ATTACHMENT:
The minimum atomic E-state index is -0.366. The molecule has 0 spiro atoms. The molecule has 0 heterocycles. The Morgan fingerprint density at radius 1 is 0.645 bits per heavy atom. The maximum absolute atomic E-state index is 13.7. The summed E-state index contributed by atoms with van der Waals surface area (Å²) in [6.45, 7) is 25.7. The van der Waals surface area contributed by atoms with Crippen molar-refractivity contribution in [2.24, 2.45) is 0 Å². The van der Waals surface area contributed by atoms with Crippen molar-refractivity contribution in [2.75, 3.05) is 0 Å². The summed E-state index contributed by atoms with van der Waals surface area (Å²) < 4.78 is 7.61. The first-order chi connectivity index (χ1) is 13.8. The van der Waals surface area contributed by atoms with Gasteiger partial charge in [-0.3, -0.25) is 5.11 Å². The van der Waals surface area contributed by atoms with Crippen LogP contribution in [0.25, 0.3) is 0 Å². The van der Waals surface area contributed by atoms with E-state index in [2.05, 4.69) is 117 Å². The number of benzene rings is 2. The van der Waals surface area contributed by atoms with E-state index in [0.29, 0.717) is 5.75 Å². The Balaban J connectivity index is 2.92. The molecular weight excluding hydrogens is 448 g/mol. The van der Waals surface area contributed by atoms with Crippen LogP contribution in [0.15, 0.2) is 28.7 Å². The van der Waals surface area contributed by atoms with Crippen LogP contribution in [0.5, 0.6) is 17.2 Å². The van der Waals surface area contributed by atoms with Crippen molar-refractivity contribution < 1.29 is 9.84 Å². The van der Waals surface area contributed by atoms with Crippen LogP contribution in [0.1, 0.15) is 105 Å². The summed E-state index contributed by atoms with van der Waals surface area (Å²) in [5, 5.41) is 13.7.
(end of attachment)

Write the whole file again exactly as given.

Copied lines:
The minimum atomic E-state index is -0.366. The molecule has 0 spiro atoms. The molecule has 0 heterocycles. The Morgan fingerprint density at radius 1 is 0.645 bits per heavy atom. The maximum absolute atomic E-state index is 13.7. The summed E-state index contributed by atoms with van der Waals surface area (Å²) in [6.45, 7) is 25.7. The van der Waals surface area contributed by atoms with Crippen molar-refractivity contribution in [2.24, 2.45) is 0 Å². The van der Waals surface area contributed by atoms with Crippen molar-refractivity contribution in [2.75, 3.05) is 0 Å². The summed E-state index contributed by atoms with van der Waals surface area (Å²) < 4.78 is 7.61. The first-order chi connectivity index (χ1) is 13.8. The van der Waals surface area contributed by atoms with Gasteiger partial charge in [-0.3, -0.25) is 5.11 Å². The van der Waals surface area contributed by atoms with Crippen LogP contribution in [0.25, 0.3) is 0 Å². The van der Waals surface area contributed by atoms with E-state index in [2.05, 4.69) is 117 Å². The number of benzene rings is 2. The van der Waals surface area contributed by atoms with E-state index in [0.29, 0.717) is 5.75 Å². The Balaban J connectivity index is 2.92. The molecular weight excluding hydrogens is 448 g/mol. The van der Waals surface area contributed by atoms with Crippen LogP contribution in [0.15, 0.2) is 28.7 Å². The van der Waals surface area contributed by atoms with Crippen LogP contribution in [0.5, 0.6) is 17.2 Å². The van der Waals surface area contributed by atoms with Crippen molar-refractivity contribution < 1.29 is 9.84 Å². The van der Waals surface area contributed by atoms with Crippen LogP contribution in [0.1, 0.15) is 105 Å². The summed E-state index contributed by atoms with van der Waals surface area (Å²) in [5, 5.41) is 13.7.